NACDS supports repeal of legislation requiring prescriptions for OTCs

ALEXANDRIA, Va. — The National Association of Chain Drug Stores announced on Thursday its support of legislation that seeks to repeal a provision of the Patient Protection and Affordable Care Act, which requires consumers to obtain a prescription to use their flexible spending accounts for over-the-counter medication purchases.

The Restoring Access to Medication Act was introduced by U.S. Reps. Lynn Jenkins, R-Kan., and Shelley Berkley, D-Nev., and Sens. Pat Roberts, R-Kan., and Ben Nelson, D-Neb.

"This provision makes it more costly and more burdensome for millions of patients to obtain approximately 15,000 cost-effective, over-the-counter medications," stated NACDS president and CEO Steve Anderson. "On a bipartisan basis, members of Congress have raised legitimate questions about whether this new restriction was the right way to go, and this legislation would answer that question in favor of cost-effective patient care."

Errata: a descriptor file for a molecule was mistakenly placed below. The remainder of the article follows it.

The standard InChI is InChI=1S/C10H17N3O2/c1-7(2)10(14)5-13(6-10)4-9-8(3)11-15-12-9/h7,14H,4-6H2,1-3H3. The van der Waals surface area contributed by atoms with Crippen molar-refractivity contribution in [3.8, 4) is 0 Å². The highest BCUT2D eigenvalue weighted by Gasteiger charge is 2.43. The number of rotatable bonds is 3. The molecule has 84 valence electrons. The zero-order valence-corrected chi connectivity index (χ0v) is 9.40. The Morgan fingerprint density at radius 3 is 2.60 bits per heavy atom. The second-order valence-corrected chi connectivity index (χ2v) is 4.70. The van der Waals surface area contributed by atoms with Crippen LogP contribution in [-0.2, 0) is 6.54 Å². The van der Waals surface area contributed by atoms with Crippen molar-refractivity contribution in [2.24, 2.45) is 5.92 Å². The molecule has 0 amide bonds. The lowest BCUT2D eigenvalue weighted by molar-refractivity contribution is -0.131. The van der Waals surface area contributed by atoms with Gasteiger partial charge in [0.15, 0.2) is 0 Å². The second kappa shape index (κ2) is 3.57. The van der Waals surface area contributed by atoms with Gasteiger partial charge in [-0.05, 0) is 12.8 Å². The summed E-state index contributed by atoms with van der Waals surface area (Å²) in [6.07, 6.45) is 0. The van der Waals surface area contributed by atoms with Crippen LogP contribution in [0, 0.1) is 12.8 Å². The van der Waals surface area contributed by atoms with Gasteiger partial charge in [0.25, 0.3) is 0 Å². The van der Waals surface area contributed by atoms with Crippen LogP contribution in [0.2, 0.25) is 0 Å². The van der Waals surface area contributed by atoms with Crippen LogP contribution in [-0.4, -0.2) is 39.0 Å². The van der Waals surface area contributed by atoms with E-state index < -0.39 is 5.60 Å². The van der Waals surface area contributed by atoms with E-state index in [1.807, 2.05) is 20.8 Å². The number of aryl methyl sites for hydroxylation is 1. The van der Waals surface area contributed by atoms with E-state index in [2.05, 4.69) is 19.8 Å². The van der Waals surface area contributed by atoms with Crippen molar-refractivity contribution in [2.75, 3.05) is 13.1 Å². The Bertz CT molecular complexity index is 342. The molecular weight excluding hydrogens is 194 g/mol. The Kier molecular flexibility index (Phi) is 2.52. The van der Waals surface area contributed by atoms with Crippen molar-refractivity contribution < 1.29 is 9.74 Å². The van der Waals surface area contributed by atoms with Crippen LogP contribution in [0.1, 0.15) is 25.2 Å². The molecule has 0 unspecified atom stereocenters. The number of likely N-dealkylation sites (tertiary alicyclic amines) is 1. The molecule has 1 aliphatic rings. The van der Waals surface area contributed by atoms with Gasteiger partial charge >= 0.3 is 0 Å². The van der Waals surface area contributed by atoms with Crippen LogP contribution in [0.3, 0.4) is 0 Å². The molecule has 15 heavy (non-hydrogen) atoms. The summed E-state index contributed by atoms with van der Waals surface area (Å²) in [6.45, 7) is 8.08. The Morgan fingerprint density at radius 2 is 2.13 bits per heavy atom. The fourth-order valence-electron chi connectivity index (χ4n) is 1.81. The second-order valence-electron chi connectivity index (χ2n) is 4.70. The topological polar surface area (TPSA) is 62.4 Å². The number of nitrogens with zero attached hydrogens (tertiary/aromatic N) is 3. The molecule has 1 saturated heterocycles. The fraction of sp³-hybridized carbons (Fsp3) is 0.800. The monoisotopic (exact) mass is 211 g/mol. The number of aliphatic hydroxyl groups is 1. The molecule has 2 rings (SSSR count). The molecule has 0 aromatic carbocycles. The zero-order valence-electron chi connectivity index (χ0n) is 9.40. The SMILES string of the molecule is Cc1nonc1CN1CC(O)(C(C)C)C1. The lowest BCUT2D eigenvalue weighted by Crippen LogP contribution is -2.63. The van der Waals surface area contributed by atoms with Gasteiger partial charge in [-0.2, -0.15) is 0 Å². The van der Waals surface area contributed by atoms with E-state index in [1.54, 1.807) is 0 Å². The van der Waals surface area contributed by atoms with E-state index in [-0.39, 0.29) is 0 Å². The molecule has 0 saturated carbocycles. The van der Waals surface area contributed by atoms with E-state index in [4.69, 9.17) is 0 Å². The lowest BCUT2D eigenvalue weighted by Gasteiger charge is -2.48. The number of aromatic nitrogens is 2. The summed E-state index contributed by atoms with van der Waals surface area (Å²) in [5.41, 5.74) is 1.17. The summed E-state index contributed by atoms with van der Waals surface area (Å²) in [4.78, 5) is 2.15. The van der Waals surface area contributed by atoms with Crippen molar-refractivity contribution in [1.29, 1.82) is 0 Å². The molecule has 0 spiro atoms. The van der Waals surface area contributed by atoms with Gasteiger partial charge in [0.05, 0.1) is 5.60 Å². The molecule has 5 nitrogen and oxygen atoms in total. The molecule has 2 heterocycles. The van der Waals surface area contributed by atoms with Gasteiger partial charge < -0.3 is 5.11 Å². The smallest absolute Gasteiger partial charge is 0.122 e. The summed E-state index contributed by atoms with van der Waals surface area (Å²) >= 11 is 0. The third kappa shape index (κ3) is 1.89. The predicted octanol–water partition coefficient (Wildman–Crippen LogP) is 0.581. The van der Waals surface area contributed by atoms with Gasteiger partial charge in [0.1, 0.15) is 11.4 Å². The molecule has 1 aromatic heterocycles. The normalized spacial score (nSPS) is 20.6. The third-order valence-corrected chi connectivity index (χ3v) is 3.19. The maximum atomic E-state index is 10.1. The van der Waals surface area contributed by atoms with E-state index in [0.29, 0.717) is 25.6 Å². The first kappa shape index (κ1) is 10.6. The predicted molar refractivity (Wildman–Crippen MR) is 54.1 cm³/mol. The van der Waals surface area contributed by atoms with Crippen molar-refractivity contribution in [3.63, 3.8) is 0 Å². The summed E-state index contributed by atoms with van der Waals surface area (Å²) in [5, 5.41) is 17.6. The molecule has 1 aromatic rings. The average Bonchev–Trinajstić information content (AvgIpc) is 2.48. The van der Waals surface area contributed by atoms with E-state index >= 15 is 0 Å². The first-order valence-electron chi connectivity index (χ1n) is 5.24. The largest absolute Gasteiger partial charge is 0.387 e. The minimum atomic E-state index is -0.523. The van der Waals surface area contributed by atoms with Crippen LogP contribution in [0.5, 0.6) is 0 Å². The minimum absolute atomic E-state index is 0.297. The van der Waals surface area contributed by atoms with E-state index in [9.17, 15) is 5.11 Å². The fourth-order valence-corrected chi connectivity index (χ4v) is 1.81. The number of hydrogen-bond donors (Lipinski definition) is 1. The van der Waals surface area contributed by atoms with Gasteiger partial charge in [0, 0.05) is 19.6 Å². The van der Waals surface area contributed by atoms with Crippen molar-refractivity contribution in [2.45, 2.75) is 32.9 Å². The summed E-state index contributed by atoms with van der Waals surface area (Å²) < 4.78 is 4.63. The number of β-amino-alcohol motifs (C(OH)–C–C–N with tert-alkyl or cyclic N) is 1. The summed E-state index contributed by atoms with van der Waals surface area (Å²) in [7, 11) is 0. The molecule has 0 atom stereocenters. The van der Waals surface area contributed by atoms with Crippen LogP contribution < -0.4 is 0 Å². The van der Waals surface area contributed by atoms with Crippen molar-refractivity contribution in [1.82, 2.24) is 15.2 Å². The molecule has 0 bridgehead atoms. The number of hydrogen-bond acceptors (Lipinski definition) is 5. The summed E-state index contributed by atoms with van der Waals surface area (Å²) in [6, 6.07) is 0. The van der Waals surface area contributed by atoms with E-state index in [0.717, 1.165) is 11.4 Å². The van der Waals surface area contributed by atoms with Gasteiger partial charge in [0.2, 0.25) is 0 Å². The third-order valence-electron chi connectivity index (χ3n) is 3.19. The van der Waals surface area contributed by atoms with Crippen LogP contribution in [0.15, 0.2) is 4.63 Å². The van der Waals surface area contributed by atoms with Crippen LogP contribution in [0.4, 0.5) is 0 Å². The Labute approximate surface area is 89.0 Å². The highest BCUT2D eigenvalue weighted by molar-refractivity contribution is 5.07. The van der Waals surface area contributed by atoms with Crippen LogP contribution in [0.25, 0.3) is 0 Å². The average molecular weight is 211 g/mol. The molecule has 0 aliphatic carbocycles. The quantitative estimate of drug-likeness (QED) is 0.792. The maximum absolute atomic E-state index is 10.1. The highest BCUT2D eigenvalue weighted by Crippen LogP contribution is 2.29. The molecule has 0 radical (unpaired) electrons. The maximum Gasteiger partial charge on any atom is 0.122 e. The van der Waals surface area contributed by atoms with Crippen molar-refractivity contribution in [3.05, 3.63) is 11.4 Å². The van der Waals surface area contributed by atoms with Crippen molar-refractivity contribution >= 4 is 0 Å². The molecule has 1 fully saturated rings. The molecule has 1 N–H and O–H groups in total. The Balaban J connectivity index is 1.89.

More than 35 million Americans rely on FSAs or other tax-deferred accounts for their basic healthcare needs and services, and an estimated 19 million use them for purchasing OTC medications.

"By enacting this common-sense bill, Congress will lift an onerous burden on patients, pharmacies and healthcare providers, and restore American families' convenient access to effective, affordable and convenient healthcare products for their healthcare needs," Anderson added.

NACDS previously endorsed similar legislation (H.R. 605/ S. 312), introduced by U.S. Rep. Erik Paulsen, R-Minn., and U.S. Sen. Kay Bailey Hutchison, R-Texas, which repeals the prescription restriction and restores consumers' access to tax-deferred accounts for OTC purchases.

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